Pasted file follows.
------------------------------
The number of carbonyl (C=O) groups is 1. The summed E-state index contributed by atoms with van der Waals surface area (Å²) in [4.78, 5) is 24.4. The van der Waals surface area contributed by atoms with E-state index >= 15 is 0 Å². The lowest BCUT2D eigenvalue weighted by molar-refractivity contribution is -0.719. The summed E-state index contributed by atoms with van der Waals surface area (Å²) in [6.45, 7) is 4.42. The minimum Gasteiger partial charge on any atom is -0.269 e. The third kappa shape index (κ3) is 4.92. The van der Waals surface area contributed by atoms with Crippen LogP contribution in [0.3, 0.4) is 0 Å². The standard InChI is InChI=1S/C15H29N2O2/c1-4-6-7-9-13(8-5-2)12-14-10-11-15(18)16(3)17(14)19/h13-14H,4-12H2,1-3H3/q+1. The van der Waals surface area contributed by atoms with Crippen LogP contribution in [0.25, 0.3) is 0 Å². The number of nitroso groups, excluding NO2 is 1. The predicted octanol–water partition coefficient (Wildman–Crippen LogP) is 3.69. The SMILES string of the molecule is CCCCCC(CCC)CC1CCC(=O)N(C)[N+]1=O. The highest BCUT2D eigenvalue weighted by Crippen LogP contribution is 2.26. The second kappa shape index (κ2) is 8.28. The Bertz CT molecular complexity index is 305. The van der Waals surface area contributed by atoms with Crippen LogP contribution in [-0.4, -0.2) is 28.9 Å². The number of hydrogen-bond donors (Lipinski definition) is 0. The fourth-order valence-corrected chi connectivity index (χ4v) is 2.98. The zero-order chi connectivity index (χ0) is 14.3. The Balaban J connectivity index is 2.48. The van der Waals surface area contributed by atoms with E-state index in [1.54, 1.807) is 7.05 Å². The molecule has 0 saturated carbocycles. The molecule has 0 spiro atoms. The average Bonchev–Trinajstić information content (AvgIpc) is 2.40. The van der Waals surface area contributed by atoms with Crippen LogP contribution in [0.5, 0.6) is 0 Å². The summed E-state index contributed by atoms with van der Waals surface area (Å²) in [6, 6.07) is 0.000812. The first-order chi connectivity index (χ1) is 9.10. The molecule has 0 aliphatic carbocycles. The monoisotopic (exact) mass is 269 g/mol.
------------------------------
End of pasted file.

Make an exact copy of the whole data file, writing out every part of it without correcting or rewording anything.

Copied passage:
The number of carbonyl (C=O) groups is 1. The summed E-state index contributed by atoms with van der Waals surface area (Å²) in [4.78, 5) is 24.4. The van der Waals surface area contributed by atoms with E-state index >= 15 is 0 Å². The lowest BCUT2D eigenvalue weighted by molar-refractivity contribution is -0.719. The summed E-state index contributed by atoms with van der Waals surface area (Å²) in [6.45, 7) is 4.42. The minimum Gasteiger partial charge on any atom is -0.269 e. The third kappa shape index (κ3) is 4.92. The van der Waals surface area contributed by atoms with Crippen LogP contribution in [0.3, 0.4) is 0 Å². The standard InChI is InChI=1S/C15H29N2O2/c1-4-6-7-9-13(8-5-2)12-14-10-11-15(18)16(3)17(14)19/h13-14H,4-12H2,1-3H3/q+1. The van der Waals surface area contributed by atoms with Crippen LogP contribution in [0.25, 0.3) is 0 Å². The number of nitroso groups, excluding NO2 is 1. The predicted octanol–water partition coefficient (Wildman–Crippen LogP) is 3.69. The SMILES string of the molecule is CCCCCC(CCC)CC1CCC(=O)N(C)[N+]1=O. The highest BCUT2D eigenvalue weighted by Crippen LogP contribution is 2.26. The second kappa shape index (κ2) is 8.28. The Bertz CT molecular complexity index is 305. The van der Waals surface area contributed by atoms with Crippen LogP contribution in [-0.4, -0.2) is 28.9 Å². The number of hydrogen-bond donors (Lipinski definition) is 0. The fourth-order valence-corrected chi connectivity index (χ4v) is 2.98. The zero-order chi connectivity index (χ0) is 14.3. The Balaban J connectivity index is 2.48. The van der Waals surface area contributed by atoms with E-state index in [1.54, 1.807) is 7.05 Å². The molecule has 0 saturated carbocycles. The molecule has 0 spiro atoms. The average Bonchev–Trinajstić information content (AvgIpc) is 2.40. The van der Waals surface area contributed by atoms with Crippen LogP contribution in [0.5, 0.6) is 0 Å². The summed E-state index contributed by atoms with van der Waals surface area (Å²) in [6, 6.07) is 0.000812. The first-order chi connectivity index (χ1) is 9.10. The molecule has 0 aliphatic carbocycles. The monoisotopic (exact) mass is 269 g/mol.